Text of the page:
Table of Contents
One of the greatest sources of stress for Australian couples is the societal shift from a clear-cut, gender-based division of labour to an expectation that both partners should have a part in all aspects of their lives together. In short, men and women are now sharing roles that were once consigned to one sex or the other. The old ideas have been hard to overcome, but as women have sought equal rights in regards to employment and social status the transition has eased, and both men and women are shedding their old roles.
The role of the father has been dramatically changing as society continues to be more accepting of the dad’s role in the birthing process. Diamond (1992) argues that becoming a father is “not when their partner has given birth to a baby and is not the beginning of the paternal instinct; rather it is within a male in childhood just as being a mother is for young girls”. In this current climate fathers are looked down upon socially if they miss the delivery of their baby’s birth, yet often fathers still feel quite unwanted or not entirely needed during labour. Their role is often relegated to the important yet more distant job of overseeing their partner’s wellbeing and offered token jobs such as “cord cutting”. Sanderson and Thompson (2002) argue there is a change in the culture of fatherhood. Men have begun to express their desire to be seen as intimate and involved in the day to day rearing of children. Interestingly it is the older fathers who seem less tied to the stereotypical role or behaviour opting for a style considered traditionally maternal with adolescent fathers more likely to expect traditional roles in child rearing. (Parke, 2004)
With this in mind it is important to examine the role of fathers in the same way as we do the role of mothers. By looking at the three separate stages early on in a mans involvement with his child we can begin to understand the basis of a new kind of father-child relationship.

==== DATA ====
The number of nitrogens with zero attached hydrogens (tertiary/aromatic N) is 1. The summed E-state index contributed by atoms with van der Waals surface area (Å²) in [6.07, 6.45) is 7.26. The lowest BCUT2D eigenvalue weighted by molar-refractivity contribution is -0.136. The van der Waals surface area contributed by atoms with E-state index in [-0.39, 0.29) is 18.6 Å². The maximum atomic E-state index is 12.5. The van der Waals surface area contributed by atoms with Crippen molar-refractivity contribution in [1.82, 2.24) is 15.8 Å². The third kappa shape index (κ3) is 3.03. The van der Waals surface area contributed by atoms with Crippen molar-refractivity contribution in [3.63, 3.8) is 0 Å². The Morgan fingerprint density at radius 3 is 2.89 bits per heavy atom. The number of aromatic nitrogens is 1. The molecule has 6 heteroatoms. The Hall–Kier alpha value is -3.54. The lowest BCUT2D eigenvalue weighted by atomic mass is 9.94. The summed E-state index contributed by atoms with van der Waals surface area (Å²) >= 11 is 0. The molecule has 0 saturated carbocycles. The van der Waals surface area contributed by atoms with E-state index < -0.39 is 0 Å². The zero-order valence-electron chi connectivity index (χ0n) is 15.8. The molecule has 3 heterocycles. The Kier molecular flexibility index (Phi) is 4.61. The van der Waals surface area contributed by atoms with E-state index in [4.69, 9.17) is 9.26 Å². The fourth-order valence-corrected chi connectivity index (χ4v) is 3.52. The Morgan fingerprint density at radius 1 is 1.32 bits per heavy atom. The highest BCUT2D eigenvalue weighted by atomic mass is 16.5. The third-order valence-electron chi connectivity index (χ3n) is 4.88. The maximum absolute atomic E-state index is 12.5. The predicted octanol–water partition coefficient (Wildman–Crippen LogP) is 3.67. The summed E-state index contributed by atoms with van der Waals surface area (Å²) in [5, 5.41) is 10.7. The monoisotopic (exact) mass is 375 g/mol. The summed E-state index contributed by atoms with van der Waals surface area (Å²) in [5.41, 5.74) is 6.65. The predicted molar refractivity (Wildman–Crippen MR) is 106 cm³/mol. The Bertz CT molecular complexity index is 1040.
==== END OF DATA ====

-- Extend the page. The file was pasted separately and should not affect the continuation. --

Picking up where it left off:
“It is the lucky man who can find constructive ways to express his fatherly ties during the time of “wait” while simultaneously protecting his partner (and child’s) health and privacy in serving as a source of strength and support.” (Herzog, 1982)
Men often felt in limbo by their inability to directly experience the physiological aspects of the pregnancy. In my experience with talking to men about how they felt during their partner’s pregnancy, many men speak of their lack of knowledge about the process, their feelings of isolation and their inability to engage in the reality of the pregnancy. Women’s passage to motherhood is a more clearly structured transition and the visual outward signs of the pregnancy mark her changing status. Men’s inability to experience pregnancy means that their biological encounters are by proxy, thus they rely on ‘second hand’ accounts of theirs partner’s experience (Draper 2002). Men frequently expressed frustrations at not being able to directly feel what their partners were feeling. The issue for most emerging fathers concerns the ways in which their instinctive ties are to the yet unborn child might be developed. Many men freely report that the process does not seem real to them until the actual birth when they can see, hear and touch their child (Herzog, 1982).
Roopnarine and Miller (1985) believe that the transition to fatherhood is not just a one off event, but rather a continuos passage. They make the distinction between the state of fatherhood, which happens once on the birth of the first born and the practice of fathering. Their transition theory suggests that fatherhood does not end at the birth of the child but is a continuous process as the new or new again father negotiates the complexities of fathering...